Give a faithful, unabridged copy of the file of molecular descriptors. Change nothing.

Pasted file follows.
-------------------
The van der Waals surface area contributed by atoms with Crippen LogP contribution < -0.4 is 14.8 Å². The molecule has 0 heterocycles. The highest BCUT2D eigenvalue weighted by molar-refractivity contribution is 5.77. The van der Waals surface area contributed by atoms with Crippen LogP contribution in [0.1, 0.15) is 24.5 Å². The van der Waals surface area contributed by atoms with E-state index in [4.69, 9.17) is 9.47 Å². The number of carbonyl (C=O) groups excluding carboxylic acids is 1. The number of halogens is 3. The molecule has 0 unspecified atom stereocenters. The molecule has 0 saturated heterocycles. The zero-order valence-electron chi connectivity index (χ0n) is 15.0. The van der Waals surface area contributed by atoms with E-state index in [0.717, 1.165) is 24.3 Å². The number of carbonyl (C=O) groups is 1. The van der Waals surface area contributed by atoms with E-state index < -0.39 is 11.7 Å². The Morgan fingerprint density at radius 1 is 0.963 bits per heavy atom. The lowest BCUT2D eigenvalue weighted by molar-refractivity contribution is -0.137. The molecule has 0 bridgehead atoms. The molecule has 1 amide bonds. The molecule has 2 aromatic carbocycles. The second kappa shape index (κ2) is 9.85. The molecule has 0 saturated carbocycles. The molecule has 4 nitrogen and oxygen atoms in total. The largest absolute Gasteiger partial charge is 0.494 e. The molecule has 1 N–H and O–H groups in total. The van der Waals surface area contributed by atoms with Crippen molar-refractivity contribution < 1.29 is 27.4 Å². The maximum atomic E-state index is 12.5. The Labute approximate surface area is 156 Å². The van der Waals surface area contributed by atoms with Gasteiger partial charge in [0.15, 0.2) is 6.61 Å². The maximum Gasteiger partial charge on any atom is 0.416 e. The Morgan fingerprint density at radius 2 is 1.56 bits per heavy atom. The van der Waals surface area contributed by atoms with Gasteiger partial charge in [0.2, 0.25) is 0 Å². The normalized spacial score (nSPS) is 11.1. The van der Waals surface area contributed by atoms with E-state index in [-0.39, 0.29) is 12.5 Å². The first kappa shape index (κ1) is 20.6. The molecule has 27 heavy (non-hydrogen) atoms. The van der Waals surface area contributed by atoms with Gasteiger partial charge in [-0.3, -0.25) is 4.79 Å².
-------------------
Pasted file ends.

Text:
The van der Waals surface area contributed by atoms with Crippen LogP contribution < -0.4 is 14.8 Å². The molecule has 0 heterocycles. The highest BCUT2D eigenvalue weighted by molar-refractivity contribution is 5.77. The van der Waals surface area contributed by atoms with Crippen LogP contribution in [0.1, 0.15) is 24.5 Å². The van der Waals surface area contributed by atoms with E-state index in [4.69, 9.17) is 9.47 Å². The number of carbonyl (C=O) groups excluding carboxylic acids is 1. The number of halogens is 3. The molecule has 0 unspecified atom stereocenters. The molecule has 0 saturated heterocycles. The zero-order valence-electron chi connectivity index (χ0n) is 15.0. The van der Waals surface area contributed by atoms with E-state index in [0.717, 1.165) is 24.3 Å². The number of carbonyl (C=O) groups is 1. The van der Waals surface area contributed by atoms with E-state index < -0.39 is 11.7 Å². The Morgan fingerprint density at radius 1 is 0.963 bits per heavy atom. The lowest BCUT2D eigenvalue weighted by molar-refractivity contribution is -0.137. The molecule has 0 bridgehead atoms. The molecule has 1 amide bonds. The molecule has 2 aromatic carbocycles. The second kappa shape index (κ2) is 9.85. The molecule has 0 saturated carbocycles. The molecule has 4 nitrogen and oxygen atoms in total. The largest absolute Gasteiger partial charge is 0.494 e. The molecule has 1 N–H and O–H groups in total. The van der Waals surface area contributed by atoms with Crippen molar-refractivity contribution < 1.29 is 27.4 Å². The maximum atomic E-state index is 12.5. The Labute approximate surface area is 156 Å². The van der Waals surface area contributed by atoms with Gasteiger partial charge in [0.15, 0.2) is 6.61 Å². The maximum Gasteiger partial charge on any atom is 0.416 e. The Morgan fingerprint density at radius 2 is 1.56 bits per heavy atom. The van der Waals surface area contributed by atoms with Gasteiger partial charge in [0.2, 0.25) is 0 Å². The normalized spacial score (nSPS) is 11.1. The van der Waals surface area contributed by atoms with E-state index in [-0.39, 0.29) is 12.5 Å². The first kappa shape index (κ1) is 20.6. The molecule has 27 heavy (non-hydrogen) atoms. The van der Waals surface area contributed by atoms with Gasteiger partial charge in [-0.3, -0.25) is 4.79 Å².